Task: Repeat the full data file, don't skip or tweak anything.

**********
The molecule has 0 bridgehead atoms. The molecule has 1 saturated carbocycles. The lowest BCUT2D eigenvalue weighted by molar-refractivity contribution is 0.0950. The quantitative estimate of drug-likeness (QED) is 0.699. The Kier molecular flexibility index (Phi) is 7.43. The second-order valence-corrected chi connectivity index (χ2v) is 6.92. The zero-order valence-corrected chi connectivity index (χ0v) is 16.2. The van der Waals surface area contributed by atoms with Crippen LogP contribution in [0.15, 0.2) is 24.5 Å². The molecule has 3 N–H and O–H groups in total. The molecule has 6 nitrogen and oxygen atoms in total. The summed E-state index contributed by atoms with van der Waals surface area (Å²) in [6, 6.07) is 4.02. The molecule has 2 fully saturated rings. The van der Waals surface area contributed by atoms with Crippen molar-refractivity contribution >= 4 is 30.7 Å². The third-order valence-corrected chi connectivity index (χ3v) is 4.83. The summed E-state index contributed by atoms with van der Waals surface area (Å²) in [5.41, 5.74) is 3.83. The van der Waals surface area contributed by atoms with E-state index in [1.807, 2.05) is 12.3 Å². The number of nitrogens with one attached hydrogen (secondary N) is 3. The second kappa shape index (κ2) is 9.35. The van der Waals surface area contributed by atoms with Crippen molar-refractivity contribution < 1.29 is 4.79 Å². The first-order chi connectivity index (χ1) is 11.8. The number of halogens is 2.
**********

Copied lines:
The molecule has 0 bridgehead atoms. The molecule has 1 saturated carbocycles. The lowest BCUT2D eigenvalue weighted by molar-refractivity contribution is 0.0950. The quantitative estimate of drug-likeness (QED) is 0.699. The Kier molecular flexibility index (Phi) is 7.43. The second-order valence-corrected chi connectivity index (χ2v) is 6.92. The zero-order valence-corrected chi connectivity index (χ0v) is 16.2. The van der Waals surface area contributed by atoms with Crippen LogP contribution in [0.15, 0.2) is 24.5 Å². The molecule has 3 N–H and O–H groups in total. The molecule has 6 nitrogen and oxygen atoms in total. The summed E-state index contributed by atoms with van der Waals surface area (Å²) in [6, 6.07) is 4.02. The molecule has 2 fully saturated rings. The van der Waals surface area contributed by atoms with Crippen molar-refractivity contribution >= 4 is 30.7 Å². The third-order valence-corrected chi connectivity index (χ3v) is 4.83. The summed E-state index contributed by atoms with van der Waals surface area (Å²) in [5.41, 5.74) is 3.83. The van der Waals surface area contributed by atoms with E-state index in [1.807, 2.05) is 12.3 Å². The number of nitrogens with one attached hydrogen (secondary N) is 3. The second kappa shape index (κ2) is 9.35. The van der Waals surface area contributed by atoms with Crippen molar-refractivity contribution < 1.29 is 4.79 Å². The first-order chi connectivity index (χ1) is 11.8. The number of halogens is 2.